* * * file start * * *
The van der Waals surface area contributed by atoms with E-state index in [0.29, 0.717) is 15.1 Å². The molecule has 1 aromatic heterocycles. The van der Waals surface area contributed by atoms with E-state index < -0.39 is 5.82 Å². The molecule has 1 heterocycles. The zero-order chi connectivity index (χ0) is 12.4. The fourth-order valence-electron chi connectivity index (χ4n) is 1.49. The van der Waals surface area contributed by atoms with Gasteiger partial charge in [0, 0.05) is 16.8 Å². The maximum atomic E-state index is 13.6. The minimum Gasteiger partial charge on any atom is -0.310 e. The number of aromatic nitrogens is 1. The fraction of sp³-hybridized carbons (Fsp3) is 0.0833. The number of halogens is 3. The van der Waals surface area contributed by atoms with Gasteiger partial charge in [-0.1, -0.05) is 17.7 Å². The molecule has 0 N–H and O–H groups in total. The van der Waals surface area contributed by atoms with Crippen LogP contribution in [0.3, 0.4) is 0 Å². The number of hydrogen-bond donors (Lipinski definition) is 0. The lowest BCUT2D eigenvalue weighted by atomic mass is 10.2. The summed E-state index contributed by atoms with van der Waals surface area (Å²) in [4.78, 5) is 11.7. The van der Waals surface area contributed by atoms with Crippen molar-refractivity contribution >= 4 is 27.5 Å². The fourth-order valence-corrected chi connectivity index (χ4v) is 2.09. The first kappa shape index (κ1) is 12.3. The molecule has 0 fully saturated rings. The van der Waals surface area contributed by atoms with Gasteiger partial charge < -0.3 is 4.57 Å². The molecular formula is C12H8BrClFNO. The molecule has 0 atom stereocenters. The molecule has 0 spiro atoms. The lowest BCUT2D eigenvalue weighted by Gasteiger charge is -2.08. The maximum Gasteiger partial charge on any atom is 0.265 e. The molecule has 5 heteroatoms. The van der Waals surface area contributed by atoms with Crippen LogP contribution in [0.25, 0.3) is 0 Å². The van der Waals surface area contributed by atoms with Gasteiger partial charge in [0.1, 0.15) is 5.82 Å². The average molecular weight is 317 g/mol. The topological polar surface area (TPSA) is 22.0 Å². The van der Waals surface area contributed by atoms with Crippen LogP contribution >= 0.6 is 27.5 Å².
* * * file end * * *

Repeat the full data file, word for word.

The van der Waals surface area contributed by atoms with E-state index in [0.29, 0.717) is 15.1 Å². The molecule has 1 aromatic heterocycles. The van der Waals surface area contributed by atoms with E-state index < -0.39 is 5.82 Å². The molecule has 1 heterocycles. The zero-order chi connectivity index (χ0) is 12.4. The fourth-order valence-electron chi connectivity index (χ4n) is 1.49. The van der Waals surface area contributed by atoms with Gasteiger partial charge in [0, 0.05) is 16.8 Å². The maximum atomic E-state index is 13.6. The minimum Gasteiger partial charge on any atom is -0.310 e. The number of aromatic nitrogens is 1. The fraction of sp³-hybridized carbons (Fsp3) is 0.0833. The number of halogens is 3. The van der Waals surface area contributed by atoms with Gasteiger partial charge in [-0.1, -0.05) is 17.7 Å². The molecule has 0 N–H and O–H groups in total. The van der Waals surface area contributed by atoms with Crippen LogP contribution in [0.3, 0.4) is 0 Å². The number of hydrogen-bond donors (Lipinski definition) is 0. The lowest BCUT2D eigenvalue weighted by atomic mass is 10.2. The summed E-state index contributed by atoms with van der Waals surface area (Å²) in [4.78, 5) is 11.7. The van der Waals surface area contributed by atoms with Crippen molar-refractivity contribution >= 4 is 27.5 Å². The fourth-order valence-corrected chi connectivity index (χ4v) is 2.09. The first kappa shape index (κ1) is 12.3. The molecule has 0 fully saturated rings. The van der Waals surface area contributed by atoms with Gasteiger partial charge < -0.3 is 4.57 Å². The molecular formula is C12H8BrClFNO. The molecule has 0 atom stereocenters. The molecule has 0 spiro atoms. The lowest BCUT2D eigenvalue weighted by Gasteiger charge is -2.08. The maximum Gasteiger partial charge on any atom is 0.265 e. The molecule has 5 heteroatoms. The van der Waals surface area contributed by atoms with Crippen LogP contribution in [0.25, 0.3) is 0 Å². The van der Waals surface area contributed by atoms with Gasteiger partial charge in [0.1, 0.15) is 5.82 Å². The average molecular weight is 317 g/mol. The topological polar surface area (TPSA) is 22.0 Å². The van der Waals surface area contributed by atoms with Crippen LogP contribution >= 0.6 is 27.5 Å².